When a fish is caught it dies. When we are caught by the message of forgiveness we live. Forgiveness is a way of living. Forgiveness is the hallmark of the fellowship we call the church. It is a day-by-day sharing of God’s continual forgiving love. Forgiveness is a life lived out in a family of shared forgiveness. If forgiveness is not this, it is nothing — it is an abstraction, an illusion without substance, a symbol without reality, a Christianity without a Christ.
We can preach and teach forgiveness until we are blue in the face, but until the world can experience acceptance within our fellowship, the forgiveness given by the cross will remain ineffective in our world and the cross will not be a symbol of power but of mockery against him who gave his all that the unrighteous, the unholy, the unlovely might experience the forgiving love of God the Father.
Bonhoeffer has said, “Where there is no fellowship of the forgiven there is no Christ.”
The church today should be a Sinner’s Anonymous where forgiven sinners welcome sinners not with judgment and condemnation but with supportive, shared, forgiving love. Too often when the prodigal returns home we act like the elder brother. We judge and condemn; we withdraw into our pious shells; we look down our moralistic noses and make wrongdoers feel they are not good enough to join our holy order. When we do this, we do not have a church, we have a social club. We have only a building built by human hands, all stained glass and glittering brass, signifying nothing except our own vanity and empty hypocrisy.
Wherever Christ is, there is a cross. Wherever the cross is, there are sinners being died for and forgiven. And wherever sinners are being died for and forgiven, there and there alone is the church, the fellowship of the crucified and made alive, the family of the forgiven.
The second mark of this family created by and at the cross is that it is a family for the forgotten. It is a community of concern where the forsaken and the forgotten are cared for and remembered.
When Jesus says, “Woman, behold your son,” our Lord binds us in a blood relationship with every lonely and hurting person. From this moment on all humanity becomes one family.
Every elderly person slowly dying of loneliness and neglect in some rest home or upstairs f lat, hungering for attention, longing for love — Christ says, “Behold, this is your mother — your father.”
Every patient on a bed of sickness needing comfort, and a kind word of concern — Christ says, “Behold your brother — your sister.”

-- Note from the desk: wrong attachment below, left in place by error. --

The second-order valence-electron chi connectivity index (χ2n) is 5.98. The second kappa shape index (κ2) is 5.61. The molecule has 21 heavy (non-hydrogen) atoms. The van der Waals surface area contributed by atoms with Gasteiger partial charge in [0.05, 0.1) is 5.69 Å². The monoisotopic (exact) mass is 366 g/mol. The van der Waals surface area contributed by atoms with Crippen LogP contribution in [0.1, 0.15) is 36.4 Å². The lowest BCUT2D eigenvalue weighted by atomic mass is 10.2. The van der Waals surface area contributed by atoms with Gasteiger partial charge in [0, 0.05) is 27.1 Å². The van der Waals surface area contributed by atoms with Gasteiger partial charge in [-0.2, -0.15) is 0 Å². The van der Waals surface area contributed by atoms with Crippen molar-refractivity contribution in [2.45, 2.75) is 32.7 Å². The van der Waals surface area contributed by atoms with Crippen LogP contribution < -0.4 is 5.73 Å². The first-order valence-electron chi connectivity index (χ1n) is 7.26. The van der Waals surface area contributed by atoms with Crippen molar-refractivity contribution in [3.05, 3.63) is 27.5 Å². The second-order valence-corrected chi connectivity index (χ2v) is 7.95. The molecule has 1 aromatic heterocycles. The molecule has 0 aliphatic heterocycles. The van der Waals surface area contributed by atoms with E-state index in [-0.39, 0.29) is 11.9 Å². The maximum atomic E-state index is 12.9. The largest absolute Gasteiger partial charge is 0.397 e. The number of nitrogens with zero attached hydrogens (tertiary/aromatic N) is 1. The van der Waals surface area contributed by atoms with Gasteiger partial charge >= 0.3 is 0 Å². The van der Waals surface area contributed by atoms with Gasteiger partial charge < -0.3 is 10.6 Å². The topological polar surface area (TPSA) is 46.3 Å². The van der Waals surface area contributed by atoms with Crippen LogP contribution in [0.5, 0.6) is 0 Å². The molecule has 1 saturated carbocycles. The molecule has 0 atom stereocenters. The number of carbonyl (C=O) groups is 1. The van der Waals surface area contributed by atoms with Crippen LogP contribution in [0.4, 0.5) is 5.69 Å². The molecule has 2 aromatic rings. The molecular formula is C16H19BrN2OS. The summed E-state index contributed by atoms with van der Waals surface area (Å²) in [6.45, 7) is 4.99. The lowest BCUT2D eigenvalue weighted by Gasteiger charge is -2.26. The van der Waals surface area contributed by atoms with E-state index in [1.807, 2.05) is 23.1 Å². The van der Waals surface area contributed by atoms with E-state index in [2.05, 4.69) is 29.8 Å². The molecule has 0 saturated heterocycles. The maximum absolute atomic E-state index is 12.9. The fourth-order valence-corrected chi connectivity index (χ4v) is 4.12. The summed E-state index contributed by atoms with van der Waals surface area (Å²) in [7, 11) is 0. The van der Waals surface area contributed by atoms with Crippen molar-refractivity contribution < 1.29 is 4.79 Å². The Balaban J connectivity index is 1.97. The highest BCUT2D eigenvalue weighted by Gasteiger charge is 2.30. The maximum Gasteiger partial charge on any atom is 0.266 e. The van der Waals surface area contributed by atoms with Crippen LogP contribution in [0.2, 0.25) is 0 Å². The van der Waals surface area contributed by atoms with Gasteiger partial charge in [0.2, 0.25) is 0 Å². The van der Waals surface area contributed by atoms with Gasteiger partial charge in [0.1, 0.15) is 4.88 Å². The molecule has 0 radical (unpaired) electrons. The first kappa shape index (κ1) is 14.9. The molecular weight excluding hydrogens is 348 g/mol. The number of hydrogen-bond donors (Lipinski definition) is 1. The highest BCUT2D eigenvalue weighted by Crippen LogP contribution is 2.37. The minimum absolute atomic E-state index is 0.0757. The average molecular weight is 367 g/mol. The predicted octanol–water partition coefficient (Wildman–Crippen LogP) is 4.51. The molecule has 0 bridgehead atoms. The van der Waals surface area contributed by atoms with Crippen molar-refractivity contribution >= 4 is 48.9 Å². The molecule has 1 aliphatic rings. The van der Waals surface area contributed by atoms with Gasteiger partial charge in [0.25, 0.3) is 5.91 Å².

Every child neglected, unloved, hungry, ill-clothed, unwanted, running the streets of our cities — – our world — Christ says, “Behold your child!”
Every man, woman and child in the world who this day is in any kind of need — Christ says, “Behold your family!”
Dr. F. E. Reinartz, past president of the Lutheran Seminary, Columbia, South Carolina, when secretary of the Lutheran Church in America, traveled widely in the church. As he did, people would often speak to him about their church. They would tell him about their outstanding preacher, or their tireless pastor, or they would boast of having the largest membership in the synod, or they would point out their impressive operating budgets and opulent buildings. But Dr. Reinartz affirms that the most moving word he ever heard concerning a local church came from an elderly lady who said to him, “When a body joins this church they never have to bear another burden alone! ”
This is the kind of a church that was established at noon two thousand years ago on a Friday we call “Good.” This is the church established at the foot of the cross. This is the church consummated by seven words of our Savior. This is the fellowship of the crucified and alive. This is the family of the forgiven. This is the community of the concerned — for this is the true Body of Christ.
“Woman, behold your son! John, behold your mother!” — and from that moment on no man, woman or child should ever have to bear another burden alone.
Other titles in this series:
The First Word The Miracle of Forgiveness
The Second Word The Glorious Guilt